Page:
Over the past decade, rising energy prices and new techniques and technologies have allowed global energy companies to bring online new oil and gas reserves in East African countries, including Tanzania and Mozambique. But as the demand for fossil fuels grows among energy-hungry emerging economies, investors are also opening up production in previously unexplored areas. And in East Africa, this means major opportunity as well as major uncertainty.
“What could really make a difference is if these countries coordinate their strategies and their resources effectively,” said Richard Downie, deputy director of the Africa program at the Center for Strategic and International Studies. Downie explained that by pooling resources, East African countries could minimize risks and maximize gains. “There is the scope for some kind of regional pipeline or even regional refinery,” he added.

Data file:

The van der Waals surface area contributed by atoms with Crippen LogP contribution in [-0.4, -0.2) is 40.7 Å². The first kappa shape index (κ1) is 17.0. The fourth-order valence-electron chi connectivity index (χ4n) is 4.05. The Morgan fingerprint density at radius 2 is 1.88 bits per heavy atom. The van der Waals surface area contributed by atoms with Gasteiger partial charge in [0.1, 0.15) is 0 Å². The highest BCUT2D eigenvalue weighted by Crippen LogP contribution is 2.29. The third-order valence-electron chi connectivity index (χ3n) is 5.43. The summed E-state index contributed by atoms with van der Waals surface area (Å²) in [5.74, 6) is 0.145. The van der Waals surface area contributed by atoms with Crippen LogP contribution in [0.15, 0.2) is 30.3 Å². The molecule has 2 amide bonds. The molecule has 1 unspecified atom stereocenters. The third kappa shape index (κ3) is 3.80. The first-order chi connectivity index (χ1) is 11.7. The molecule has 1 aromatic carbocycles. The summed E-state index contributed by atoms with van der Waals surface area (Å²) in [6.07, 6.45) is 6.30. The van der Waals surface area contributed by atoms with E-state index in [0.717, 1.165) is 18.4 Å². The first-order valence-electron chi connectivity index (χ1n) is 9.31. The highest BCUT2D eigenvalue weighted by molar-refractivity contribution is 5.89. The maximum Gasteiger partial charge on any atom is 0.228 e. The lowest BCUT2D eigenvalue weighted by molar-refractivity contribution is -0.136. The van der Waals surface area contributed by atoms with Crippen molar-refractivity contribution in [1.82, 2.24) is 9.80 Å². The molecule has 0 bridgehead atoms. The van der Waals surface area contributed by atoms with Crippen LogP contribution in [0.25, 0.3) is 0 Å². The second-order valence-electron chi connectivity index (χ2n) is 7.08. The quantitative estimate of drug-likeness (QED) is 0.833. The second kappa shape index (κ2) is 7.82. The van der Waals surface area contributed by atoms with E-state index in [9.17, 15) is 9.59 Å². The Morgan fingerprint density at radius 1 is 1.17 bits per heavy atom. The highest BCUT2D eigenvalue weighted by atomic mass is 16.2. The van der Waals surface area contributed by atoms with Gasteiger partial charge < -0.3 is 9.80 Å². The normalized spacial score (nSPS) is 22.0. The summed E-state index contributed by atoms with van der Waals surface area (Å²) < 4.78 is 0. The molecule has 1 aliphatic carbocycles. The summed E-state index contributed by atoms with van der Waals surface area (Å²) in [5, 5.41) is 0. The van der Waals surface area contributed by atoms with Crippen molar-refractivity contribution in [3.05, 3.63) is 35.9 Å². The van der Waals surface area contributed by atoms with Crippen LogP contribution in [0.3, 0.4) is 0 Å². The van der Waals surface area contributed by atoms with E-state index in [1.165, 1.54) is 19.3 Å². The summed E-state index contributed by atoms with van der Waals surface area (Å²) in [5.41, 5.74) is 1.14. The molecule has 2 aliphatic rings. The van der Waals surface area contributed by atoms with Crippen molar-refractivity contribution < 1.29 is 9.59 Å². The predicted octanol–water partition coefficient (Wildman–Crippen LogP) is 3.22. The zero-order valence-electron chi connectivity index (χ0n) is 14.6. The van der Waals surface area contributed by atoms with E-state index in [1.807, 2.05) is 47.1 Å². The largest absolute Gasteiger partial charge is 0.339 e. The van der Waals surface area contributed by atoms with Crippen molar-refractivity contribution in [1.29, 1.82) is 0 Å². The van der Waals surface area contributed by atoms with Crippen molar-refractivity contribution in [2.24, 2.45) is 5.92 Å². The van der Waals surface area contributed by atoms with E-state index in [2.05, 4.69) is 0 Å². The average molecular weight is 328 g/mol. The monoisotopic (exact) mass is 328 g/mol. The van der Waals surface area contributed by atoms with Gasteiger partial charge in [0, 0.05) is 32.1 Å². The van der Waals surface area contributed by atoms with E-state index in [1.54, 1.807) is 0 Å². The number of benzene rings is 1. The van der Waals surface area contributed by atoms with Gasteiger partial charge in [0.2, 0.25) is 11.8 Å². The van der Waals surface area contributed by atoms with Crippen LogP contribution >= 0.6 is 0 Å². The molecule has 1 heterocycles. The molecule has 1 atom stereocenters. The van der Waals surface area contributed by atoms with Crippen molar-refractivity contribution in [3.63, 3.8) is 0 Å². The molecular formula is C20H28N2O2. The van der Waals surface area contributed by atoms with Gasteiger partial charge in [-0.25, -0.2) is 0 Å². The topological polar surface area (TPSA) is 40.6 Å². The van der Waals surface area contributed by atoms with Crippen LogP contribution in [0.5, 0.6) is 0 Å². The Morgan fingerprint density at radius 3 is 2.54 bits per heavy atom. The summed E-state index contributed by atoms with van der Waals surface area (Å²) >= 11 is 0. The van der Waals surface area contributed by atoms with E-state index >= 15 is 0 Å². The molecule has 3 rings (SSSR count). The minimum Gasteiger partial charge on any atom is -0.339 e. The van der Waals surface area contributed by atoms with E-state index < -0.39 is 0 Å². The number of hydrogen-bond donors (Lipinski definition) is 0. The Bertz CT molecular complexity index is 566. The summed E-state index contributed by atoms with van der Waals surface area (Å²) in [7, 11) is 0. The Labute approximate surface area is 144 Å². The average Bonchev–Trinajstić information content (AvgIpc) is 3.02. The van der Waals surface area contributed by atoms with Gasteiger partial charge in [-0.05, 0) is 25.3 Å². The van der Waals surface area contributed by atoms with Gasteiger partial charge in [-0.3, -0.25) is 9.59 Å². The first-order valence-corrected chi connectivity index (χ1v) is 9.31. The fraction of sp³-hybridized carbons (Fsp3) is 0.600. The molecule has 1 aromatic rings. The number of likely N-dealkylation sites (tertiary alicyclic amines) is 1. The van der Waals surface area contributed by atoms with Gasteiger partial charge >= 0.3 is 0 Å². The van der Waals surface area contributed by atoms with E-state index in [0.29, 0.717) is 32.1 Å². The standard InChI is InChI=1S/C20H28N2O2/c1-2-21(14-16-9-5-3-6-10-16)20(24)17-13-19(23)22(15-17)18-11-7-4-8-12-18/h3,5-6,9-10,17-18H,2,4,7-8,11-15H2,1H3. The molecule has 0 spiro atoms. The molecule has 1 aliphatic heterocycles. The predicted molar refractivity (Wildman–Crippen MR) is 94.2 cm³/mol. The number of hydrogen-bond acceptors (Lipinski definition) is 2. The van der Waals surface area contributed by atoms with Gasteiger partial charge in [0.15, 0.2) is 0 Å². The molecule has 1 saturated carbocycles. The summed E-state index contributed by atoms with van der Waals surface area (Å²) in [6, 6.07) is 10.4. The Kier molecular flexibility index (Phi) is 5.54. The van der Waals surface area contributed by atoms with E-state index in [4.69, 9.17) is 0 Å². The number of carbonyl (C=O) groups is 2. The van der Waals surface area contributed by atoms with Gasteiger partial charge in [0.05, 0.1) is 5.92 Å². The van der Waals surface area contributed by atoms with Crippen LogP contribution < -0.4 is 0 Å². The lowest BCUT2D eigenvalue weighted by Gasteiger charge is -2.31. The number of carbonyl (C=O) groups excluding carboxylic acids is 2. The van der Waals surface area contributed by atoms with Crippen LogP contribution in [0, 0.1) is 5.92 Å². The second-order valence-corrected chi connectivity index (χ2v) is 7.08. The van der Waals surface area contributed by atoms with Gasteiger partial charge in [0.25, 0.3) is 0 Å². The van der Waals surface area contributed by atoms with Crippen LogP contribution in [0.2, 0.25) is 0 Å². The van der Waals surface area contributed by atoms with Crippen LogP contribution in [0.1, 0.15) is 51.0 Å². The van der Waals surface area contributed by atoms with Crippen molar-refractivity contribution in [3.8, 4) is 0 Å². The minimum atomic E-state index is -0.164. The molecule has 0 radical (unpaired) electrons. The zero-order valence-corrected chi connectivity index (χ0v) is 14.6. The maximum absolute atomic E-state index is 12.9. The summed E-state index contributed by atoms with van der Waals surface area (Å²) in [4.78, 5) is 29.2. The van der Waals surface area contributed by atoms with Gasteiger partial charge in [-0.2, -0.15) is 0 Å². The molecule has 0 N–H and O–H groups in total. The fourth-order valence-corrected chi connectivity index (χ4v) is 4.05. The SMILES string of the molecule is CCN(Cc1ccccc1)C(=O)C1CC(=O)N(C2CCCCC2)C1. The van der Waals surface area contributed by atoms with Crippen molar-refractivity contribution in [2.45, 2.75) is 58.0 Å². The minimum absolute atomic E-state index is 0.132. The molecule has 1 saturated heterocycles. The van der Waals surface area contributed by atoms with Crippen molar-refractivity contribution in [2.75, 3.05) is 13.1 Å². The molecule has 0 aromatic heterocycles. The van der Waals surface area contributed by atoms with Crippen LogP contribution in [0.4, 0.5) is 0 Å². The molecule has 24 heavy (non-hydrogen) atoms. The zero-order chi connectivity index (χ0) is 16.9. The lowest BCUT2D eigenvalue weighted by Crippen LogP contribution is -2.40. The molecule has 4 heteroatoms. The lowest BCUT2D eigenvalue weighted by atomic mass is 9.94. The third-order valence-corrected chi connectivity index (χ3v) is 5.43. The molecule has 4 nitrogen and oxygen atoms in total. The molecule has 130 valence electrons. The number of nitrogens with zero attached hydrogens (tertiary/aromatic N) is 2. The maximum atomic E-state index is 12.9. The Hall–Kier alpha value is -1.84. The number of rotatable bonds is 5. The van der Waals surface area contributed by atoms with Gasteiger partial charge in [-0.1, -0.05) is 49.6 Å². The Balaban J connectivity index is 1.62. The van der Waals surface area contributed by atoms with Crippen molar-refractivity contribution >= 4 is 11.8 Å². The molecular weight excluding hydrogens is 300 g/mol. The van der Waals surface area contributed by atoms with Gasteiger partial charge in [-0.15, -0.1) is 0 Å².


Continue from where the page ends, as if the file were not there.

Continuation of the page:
Most analysts have doubted whether South Sudan’s plan to build a pipeline connecting its oil fields to the coast, to take one example, would be economically viable. But Downie pointed out that if East African countries such as Kenya “continue to have significant oil discoveries, that suddenly changes the picture and makes the deal a lot more attractive.”